“I’m gonna break you.” I laughed, and not just because of the obvious reference to Drago in the Rocky movie, but also because I knew it wasn’t going to happen. I had trained too damn hard with too high-caliber opponents to be “broken” by anyone. Especially not the fuzzy- headed Brazilian bastard standing in front of me in the Yokohama Arena, staring me down through his two beady eyes, which are set entirely too close to one another, just begging me to punch them wider apart. At this point in the night, I realized, “I fucking hate this guy.”
After a snarky laugh, I said, loudly enough to be heard over the tame Japanese crowd, “Yeah, we’ll see, we’ll see!” and went back to my corner to prepare for a full-fledged grudge match at Dream 9.
“I love ya bro!” Two fighters cuddle in a warm embrace in the center of a bloody cage, one woozy, with a small, mustachioed cut man chasing him around with a cotton swab and a waif-thin grey-haired doctor shining a flashlight in his eyes to check for dilation. Even though his corner wants to help the now “deceased-looking” fighter, who has just flopped down on his knee at an impossible and disgusting angle due to a punch from his new life partner, he refuses to break free from the warm confi nes of the other man’s bosom. These men had no quarrels with one another before the fight, and now they are damn near making out in front of thousands in the arena, along with the millions watching at home. Not quite ever my style, but I can understand it. A good friend of mine is Tim Kennedy. He’s a real American hero who serves in the U.S. Army, and is a damn good fighter inside the cage as well. We get in there against each other, and we go for it. We’re trying to beat the hell out of each other. Same goes for Denis Kang, Jake Shields, or any other of the thousands and thousands of fighters I’ve met, buddied up with, but still may have to fight. We are in this business for a reason, and that’s because we are fighters. We’re all friends, but it’s just business.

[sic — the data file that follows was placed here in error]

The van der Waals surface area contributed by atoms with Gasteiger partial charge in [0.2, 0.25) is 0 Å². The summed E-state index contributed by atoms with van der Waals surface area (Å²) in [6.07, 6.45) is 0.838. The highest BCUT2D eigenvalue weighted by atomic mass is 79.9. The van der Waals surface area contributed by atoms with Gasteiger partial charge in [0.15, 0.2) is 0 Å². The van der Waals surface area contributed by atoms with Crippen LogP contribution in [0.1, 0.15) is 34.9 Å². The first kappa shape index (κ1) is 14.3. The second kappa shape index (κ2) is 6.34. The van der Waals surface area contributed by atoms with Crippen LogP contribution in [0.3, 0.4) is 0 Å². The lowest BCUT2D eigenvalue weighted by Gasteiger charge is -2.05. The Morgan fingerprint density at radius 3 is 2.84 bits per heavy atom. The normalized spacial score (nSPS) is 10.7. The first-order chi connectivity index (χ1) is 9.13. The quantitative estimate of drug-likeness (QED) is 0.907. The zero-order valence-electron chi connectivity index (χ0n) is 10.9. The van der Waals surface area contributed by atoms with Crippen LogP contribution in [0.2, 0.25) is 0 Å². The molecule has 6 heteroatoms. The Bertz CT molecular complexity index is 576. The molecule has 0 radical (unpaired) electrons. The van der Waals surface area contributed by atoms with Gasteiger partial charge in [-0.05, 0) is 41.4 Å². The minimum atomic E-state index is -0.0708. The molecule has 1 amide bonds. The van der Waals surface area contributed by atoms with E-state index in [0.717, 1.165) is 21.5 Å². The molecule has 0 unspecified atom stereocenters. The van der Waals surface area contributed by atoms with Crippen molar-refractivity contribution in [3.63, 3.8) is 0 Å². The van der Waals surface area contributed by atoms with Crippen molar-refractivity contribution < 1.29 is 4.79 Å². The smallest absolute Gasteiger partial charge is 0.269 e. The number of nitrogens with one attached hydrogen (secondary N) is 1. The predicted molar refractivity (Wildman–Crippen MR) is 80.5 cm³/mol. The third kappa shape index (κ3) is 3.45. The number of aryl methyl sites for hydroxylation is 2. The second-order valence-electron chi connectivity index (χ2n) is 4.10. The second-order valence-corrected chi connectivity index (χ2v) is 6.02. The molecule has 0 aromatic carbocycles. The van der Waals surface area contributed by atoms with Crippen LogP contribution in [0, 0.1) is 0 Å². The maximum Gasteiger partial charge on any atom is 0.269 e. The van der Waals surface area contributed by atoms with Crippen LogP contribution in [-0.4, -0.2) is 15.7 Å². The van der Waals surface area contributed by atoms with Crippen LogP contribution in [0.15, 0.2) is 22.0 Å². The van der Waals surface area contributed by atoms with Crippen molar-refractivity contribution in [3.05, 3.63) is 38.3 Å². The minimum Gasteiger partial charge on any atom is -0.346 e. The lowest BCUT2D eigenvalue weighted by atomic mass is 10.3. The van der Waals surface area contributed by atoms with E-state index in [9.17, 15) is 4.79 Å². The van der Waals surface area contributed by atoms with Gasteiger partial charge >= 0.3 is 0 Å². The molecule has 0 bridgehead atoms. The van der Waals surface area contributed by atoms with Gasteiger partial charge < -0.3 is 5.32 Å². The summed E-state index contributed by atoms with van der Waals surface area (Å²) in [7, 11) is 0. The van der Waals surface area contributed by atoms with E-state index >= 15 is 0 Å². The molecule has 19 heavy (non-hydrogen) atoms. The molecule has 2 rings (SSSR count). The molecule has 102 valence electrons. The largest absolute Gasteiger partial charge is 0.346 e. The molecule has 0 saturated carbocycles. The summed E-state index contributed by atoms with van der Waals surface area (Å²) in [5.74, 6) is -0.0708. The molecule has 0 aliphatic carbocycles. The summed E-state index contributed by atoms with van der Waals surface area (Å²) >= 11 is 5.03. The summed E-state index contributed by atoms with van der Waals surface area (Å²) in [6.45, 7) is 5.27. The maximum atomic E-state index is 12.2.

I remember when, as a young lad, I lived in a van outside of Tiki’s gym, the HB Ultimate Training Center, in Huntington Beach, California. This sounds like a shitty existence, but when all you want in life is to become like your idol, Tito Ortiz, you’d happily do things like this. I mean, this was pretty much at the height of the mania for Tito and, for some reason, for Limp Bizkit, so a lot of people were making bad decisions. I spent a lot of time being Tito’s beat-up dummy, being much smaller than my lanky frame would allow. And I remember the training partnership between the two stars of the 205-pound division, Tito and Chuck Liddell, two men so opposite in personality and fighting style that it was funny to see them as friends. Then again, maybe they weren’t friends. I never saw Chuck being especially buddy-buddy with Tito; and now there’s the infamous breaking of the “pact” by Chuck. Tired of living in the shadow of the loud talking, flamboyant champion, he decided, “Hey, it’s just business.” I can’t say I blame him. You still can’t find many fighters with the name recognition that Ortiz has. Hell, I want to fight Tito now. Not just as a revenge thing. We are fighters. It’s our job to fight each other. We don’t make money by being friends, and I don’t have to hate a guy to want to fight him. But it doesn’t hurt.